1930 Dodge truck, not a Fargo

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It is hard tell from the photos but they make it look like the engine is to the drivers side? I have done that on purpose before for a steering issue, in a tuff truck, and it didn't hurt anything. If that is not it, then no I can't see it.
Good guesses guys. The diagonals on the crossmember I meant to make room for exhaust pipes. One side is okay, the other is not.
Just caught up on your progress Bob, looking good as usual. I did a similar axle flip on my 55 Chev pickup 50 years ago (wait, what - was it that long ago?? Yikes!), I welded tabs on made from 1/2" plate instead of one single plate, then cut off the stock mounts. People often freak out about welding on these axles, but I've never had any failures.
BTW, I'm always impressed how you gather up old tin that many would pass on and create cool vehicles, making honey out of dog poo...😁
Thanks zz, I appreciate it. I have narrowed a half dozen front axle with no problems.
On to the back half of the frame. Naturally there is a kick up to deal with. I decided to have a 4 1/2 foot long box so the rear frame is sized accordingly. Made the front spring mounts from 3/16" plate. The shackle mount is a piece of very thick wall tubing to be welded in the frame. I'm hoping no "C" notch of the rail will be necessary.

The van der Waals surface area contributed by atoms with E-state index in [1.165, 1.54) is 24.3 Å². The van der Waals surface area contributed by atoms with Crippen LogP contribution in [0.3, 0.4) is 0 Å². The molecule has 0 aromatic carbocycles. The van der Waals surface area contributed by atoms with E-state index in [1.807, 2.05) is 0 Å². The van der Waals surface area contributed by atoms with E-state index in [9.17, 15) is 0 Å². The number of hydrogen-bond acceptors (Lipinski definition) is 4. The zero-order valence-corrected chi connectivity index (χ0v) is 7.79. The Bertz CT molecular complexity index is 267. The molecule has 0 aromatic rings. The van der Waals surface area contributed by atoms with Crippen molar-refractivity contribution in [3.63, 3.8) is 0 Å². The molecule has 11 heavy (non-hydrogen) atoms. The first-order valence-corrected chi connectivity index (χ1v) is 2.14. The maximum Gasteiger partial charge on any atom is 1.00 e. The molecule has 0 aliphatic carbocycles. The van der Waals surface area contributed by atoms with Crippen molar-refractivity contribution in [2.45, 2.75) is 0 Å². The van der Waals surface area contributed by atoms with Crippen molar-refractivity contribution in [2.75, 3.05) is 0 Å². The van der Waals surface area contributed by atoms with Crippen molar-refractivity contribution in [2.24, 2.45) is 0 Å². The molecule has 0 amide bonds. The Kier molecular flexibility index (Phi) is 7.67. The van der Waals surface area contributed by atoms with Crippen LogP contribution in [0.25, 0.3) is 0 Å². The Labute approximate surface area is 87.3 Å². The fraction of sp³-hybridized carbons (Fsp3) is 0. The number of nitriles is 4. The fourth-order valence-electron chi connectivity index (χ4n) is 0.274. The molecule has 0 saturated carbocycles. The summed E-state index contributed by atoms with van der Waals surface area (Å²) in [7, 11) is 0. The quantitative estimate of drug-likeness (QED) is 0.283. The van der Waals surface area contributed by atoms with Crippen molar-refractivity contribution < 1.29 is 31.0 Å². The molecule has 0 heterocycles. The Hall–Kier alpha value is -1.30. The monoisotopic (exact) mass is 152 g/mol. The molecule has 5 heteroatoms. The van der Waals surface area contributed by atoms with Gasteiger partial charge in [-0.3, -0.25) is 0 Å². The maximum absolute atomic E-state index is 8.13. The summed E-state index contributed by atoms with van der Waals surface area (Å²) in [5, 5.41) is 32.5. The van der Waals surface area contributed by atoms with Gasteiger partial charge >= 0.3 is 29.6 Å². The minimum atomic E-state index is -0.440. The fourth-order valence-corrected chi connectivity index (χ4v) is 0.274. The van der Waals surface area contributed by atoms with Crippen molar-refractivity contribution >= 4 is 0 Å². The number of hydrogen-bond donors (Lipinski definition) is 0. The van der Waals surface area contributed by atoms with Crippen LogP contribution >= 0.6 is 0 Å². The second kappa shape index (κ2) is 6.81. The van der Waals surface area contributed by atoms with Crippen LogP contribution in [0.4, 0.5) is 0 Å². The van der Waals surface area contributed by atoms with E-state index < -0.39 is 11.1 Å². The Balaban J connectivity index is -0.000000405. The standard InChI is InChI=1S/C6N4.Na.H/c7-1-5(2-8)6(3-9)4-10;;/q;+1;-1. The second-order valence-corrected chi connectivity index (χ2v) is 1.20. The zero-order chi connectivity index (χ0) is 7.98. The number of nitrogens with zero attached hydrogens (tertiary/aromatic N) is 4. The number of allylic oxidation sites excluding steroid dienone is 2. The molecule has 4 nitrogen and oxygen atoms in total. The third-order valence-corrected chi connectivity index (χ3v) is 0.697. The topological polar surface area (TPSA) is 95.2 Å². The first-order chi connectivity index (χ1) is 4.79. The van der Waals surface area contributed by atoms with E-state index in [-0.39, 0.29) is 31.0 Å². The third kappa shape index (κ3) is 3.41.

Made a pair of spring perches out of 2" by 4" rectangular tubing with a drill press, hole saw and angle grinder with a cut off wheel. Pulled the drums using some heat and a big hammer. Took 2 leaves out of each spring. Centered the rear end, set the pinion angle and tack welded the perches. A set of 4 Truspoke wire wheels came into my possession. Will probably use them.
Had a friend loose a nice street rod because of one of those wire wheels failing. Heard of a few more guys that had problems with them as well. Haven't had much faith in them since then.
My friend Jerry has had them on his '37 Chevy for 45 years. No problems ever. There's plenty of other things on the cars I build that one can worry about.
Thank you to everyone that is following along. I appreciate it. Not very exciting but in the process of mounting rear shocks. The upper mount has to be spaced in to clear the leaf spring. The lower mounts were made from 3/16" flat stock cut out with a hole saw and a cut off wheel.
Front shock mounts next. Then the cab goes on the chassis. That will be it for this project until fall. Got other projects to wrap up. And a summer of fun with cars.
Here it is as is and the second shot is with the rear raised 4 1/2". Now was think I need to put some forward tilt on the cab. Any opinions?

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